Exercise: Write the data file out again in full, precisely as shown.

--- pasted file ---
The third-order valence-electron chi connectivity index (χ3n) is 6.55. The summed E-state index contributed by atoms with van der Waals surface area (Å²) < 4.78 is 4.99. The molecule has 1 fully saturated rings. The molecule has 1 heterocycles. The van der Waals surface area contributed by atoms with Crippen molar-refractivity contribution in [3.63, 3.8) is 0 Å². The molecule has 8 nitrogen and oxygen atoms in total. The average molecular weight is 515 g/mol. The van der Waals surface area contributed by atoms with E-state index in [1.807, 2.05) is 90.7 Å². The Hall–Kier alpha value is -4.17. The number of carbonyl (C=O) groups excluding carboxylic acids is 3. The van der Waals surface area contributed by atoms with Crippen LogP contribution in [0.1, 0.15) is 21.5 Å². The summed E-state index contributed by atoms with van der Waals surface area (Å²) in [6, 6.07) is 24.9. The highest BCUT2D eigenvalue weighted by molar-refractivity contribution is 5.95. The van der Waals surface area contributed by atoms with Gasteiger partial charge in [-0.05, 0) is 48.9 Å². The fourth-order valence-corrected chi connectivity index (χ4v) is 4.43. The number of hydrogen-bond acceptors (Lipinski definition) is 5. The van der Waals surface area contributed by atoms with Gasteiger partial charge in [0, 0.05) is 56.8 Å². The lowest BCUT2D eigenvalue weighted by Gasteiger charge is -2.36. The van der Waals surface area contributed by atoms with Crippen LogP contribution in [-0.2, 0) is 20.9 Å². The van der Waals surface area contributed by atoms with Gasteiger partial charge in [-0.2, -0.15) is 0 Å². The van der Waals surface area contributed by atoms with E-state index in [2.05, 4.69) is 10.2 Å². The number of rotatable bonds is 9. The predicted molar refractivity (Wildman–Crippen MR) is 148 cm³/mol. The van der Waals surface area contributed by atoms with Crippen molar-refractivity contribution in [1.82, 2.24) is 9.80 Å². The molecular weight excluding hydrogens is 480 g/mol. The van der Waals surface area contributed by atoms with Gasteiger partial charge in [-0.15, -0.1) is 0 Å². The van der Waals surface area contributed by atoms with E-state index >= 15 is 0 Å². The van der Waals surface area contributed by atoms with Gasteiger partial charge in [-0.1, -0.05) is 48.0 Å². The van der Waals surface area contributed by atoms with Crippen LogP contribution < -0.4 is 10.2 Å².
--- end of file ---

The third-order valence-electron chi connectivity index (χ3n) is 6.55. The summed E-state index contributed by atoms with van der Waals surface area (Å²) < 4.78 is 4.99. The molecule has 1 fully saturated rings. The molecule has 1 heterocycles. The van der Waals surface area contributed by atoms with Crippen molar-refractivity contribution in [3.63, 3.8) is 0 Å². The molecule has 8 nitrogen and oxygen atoms in total. The average molecular weight is 515 g/mol. The van der Waals surface area contributed by atoms with E-state index in [1.807, 2.05) is 90.7 Å². The Hall–Kier alpha value is -4.17. The number of carbonyl (C=O) groups excluding carboxylic acids is 3. The van der Waals surface area contributed by atoms with Crippen LogP contribution in [0.1, 0.15) is 21.5 Å². The summed E-state index contributed by atoms with van der Waals surface area (Å²) in [6, 6.07) is 24.9. The highest BCUT2D eigenvalue weighted by molar-refractivity contribution is 5.95. The van der Waals surface area contributed by atoms with Gasteiger partial charge in [-0.05, 0) is 48.9 Å². The fourth-order valence-corrected chi connectivity index (χ4v) is 4.43. The number of hydrogen-bond acceptors (Lipinski definition) is 5. The van der Waals surface area contributed by atoms with Gasteiger partial charge in [0, 0.05) is 56.8 Å². The lowest BCUT2D eigenvalue weighted by Gasteiger charge is -2.36. The van der Waals surface area contributed by atoms with Crippen LogP contribution in [-0.2, 0) is 20.9 Å². The van der Waals surface area contributed by atoms with Gasteiger partial charge in [-0.2, -0.15) is 0 Å². The van der Waals surface area contributed by atoms with E-state index in [2.05, 4.69) is 10.2 Å². The number of rotatable bonds is 9. The predicted molar refractivity (Wildman–Crippen MR) is 148 cm³/mol. The van der Waals surface area contributed by atoms with Crippen molar-refractivity contribution in [1.82, 2.24) is 9.80 Å². The molecular weight excluding hydrogens is 480 g/mol. The van der Waals surface area contributed by atoms with Gasteiger partial charge in [-0.15, -0.1) is 0 Å². The van der Waals surface area contributed by atoms with E-state index >= 15 is 0 Å². The van der Waals surface area contributed by atoms with Gasteiger partial charge in [-0.1, -0.05) is 48.0 Å². The van der Waals surface area contributed by atoms with Crippen LogP contribution < -0.4 is 10.2 Å².